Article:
The grisly circumstances aren’t new in a country where critics of the government and the police have been dying in mysterious circumstances for years. According to Humans Rights Watch, the Kenyan police has been implicated in hundreds of extrajudicial killings over the past six years. Police have been accused of abducting citizens from their cars, courtrooms, and homes. Some have been killed in public.

Kenya’s official human rights body says it recorded 25 extrajudicial killings in 2014. According to estimates of the Independent Medico-Legal Unit, a Kenyan nonprofit, at least 53 people have been illegally killed by police during the first four months of the year—a rate of about three a week.

The killing of a well-known lawyer near Nairobi may bring home an issue that is more frequently associated with people outside of the capital. Since 2011, disappearances and extrajudicial killings in Kenya’s coastal region—close to its border with Somalia and home to many ethnic Somali Kenyans—have increased as a result of Kenya’s campaign against the militant al-Shabaab group. Kenyan courts rarely investigate these cases and few officers have been held responsible.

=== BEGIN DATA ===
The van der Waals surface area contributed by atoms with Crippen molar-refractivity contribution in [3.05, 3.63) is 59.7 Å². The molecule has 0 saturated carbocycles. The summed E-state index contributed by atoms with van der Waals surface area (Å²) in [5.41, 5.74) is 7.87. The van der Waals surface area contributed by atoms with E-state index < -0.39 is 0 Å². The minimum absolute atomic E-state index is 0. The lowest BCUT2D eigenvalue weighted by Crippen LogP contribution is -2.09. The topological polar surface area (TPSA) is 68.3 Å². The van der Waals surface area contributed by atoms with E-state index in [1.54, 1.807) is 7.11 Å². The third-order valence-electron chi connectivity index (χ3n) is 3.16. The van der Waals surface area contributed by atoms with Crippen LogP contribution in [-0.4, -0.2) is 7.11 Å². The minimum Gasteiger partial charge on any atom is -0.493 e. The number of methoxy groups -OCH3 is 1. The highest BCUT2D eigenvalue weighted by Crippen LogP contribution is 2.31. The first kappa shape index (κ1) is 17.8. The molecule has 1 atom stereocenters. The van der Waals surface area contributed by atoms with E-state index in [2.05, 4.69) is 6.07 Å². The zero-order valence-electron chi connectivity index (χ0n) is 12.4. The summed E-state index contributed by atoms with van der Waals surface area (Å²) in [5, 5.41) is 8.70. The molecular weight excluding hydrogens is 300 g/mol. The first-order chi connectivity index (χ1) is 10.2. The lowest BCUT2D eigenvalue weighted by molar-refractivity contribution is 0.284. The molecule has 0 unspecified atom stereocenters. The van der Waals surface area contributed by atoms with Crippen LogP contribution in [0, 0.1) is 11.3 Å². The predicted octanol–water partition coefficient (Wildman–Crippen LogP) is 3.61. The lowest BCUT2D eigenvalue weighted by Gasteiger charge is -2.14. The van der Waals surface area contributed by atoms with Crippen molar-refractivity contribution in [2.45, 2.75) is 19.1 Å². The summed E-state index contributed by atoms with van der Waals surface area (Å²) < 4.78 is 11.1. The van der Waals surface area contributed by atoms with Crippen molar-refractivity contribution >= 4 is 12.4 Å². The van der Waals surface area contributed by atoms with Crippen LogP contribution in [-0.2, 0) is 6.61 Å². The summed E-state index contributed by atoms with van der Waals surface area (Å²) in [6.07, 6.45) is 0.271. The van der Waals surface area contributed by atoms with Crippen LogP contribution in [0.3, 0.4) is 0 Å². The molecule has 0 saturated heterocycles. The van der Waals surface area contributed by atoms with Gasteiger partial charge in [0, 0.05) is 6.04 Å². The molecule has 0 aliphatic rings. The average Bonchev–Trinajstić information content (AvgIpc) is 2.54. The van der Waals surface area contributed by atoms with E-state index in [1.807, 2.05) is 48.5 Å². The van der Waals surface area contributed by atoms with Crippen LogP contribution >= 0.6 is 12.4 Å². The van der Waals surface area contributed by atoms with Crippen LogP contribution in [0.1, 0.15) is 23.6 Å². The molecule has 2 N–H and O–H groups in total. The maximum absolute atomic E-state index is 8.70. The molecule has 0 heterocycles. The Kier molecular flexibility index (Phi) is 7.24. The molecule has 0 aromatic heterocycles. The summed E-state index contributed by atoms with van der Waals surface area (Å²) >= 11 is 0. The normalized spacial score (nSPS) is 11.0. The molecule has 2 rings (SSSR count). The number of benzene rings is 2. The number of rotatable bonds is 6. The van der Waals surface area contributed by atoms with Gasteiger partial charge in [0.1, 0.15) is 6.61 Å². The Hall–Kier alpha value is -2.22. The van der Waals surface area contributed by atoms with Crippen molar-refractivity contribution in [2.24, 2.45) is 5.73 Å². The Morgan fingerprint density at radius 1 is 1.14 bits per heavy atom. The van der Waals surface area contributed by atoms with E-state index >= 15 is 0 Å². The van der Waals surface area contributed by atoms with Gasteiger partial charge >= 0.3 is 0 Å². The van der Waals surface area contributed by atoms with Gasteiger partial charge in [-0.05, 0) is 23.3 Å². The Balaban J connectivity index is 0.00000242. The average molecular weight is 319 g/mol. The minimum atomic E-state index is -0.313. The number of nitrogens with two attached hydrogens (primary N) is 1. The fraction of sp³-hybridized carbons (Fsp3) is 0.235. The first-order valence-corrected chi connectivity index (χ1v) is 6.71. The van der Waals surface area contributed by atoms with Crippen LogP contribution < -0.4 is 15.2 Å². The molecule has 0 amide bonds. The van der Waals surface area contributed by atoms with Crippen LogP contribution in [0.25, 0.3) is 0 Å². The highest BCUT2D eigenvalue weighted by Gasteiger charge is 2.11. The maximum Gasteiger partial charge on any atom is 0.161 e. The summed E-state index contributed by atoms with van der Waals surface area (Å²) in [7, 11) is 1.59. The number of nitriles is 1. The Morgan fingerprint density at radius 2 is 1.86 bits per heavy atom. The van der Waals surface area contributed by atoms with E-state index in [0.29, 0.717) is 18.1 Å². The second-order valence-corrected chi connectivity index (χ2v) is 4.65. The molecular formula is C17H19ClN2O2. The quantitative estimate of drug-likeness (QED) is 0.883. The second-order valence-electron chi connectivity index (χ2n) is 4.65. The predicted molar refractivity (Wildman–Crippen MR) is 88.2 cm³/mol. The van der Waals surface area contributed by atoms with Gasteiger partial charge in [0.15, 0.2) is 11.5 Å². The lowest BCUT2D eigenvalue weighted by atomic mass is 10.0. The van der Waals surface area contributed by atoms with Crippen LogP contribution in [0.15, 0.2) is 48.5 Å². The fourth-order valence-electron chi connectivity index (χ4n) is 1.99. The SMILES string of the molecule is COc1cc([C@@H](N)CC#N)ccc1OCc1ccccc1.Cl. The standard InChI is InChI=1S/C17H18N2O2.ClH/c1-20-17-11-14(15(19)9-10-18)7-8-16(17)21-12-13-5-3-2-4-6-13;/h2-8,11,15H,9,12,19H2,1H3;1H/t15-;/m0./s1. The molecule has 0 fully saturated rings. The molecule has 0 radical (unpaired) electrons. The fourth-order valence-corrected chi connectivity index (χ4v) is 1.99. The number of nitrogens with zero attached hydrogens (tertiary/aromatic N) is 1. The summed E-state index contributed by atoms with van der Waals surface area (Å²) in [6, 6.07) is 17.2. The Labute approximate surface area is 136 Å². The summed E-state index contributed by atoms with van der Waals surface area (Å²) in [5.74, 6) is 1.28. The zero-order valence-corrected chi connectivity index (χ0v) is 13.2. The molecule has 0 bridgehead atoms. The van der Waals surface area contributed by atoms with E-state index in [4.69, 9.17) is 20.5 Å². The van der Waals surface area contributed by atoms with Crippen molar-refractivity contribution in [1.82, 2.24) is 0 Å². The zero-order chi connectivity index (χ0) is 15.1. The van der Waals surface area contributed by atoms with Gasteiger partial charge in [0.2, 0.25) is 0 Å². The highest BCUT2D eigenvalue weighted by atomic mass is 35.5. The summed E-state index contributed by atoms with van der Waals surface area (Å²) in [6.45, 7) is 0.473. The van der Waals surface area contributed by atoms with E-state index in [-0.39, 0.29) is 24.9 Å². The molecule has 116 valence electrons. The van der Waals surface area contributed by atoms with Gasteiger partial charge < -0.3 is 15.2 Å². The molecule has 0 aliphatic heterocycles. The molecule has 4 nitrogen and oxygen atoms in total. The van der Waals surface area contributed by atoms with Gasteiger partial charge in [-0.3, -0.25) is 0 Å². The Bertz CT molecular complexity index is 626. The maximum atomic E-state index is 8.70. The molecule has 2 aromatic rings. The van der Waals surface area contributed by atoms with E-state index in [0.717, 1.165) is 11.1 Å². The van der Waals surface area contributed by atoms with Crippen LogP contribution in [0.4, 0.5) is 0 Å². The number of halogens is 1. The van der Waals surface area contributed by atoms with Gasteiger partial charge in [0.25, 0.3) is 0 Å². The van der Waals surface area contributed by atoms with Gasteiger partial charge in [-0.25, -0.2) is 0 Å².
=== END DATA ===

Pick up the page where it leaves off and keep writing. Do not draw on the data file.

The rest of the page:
Public outrage may mean more scrutiny this time. Three police officers have been arrested and arraigned in court in connection with the deaths of the three men. Activists are also calling on Kenya’s international partners, particularly the United States, the United Kingdom, and Sweden, which have been giving Kenyan police financial support, to put pressure on Kenyan authorities.

“Supporting Kenyan security agencies without insisting on accountability for human rights violations makes donor countries complicit in those violations,” local and international human rights groups said in a joint statement.

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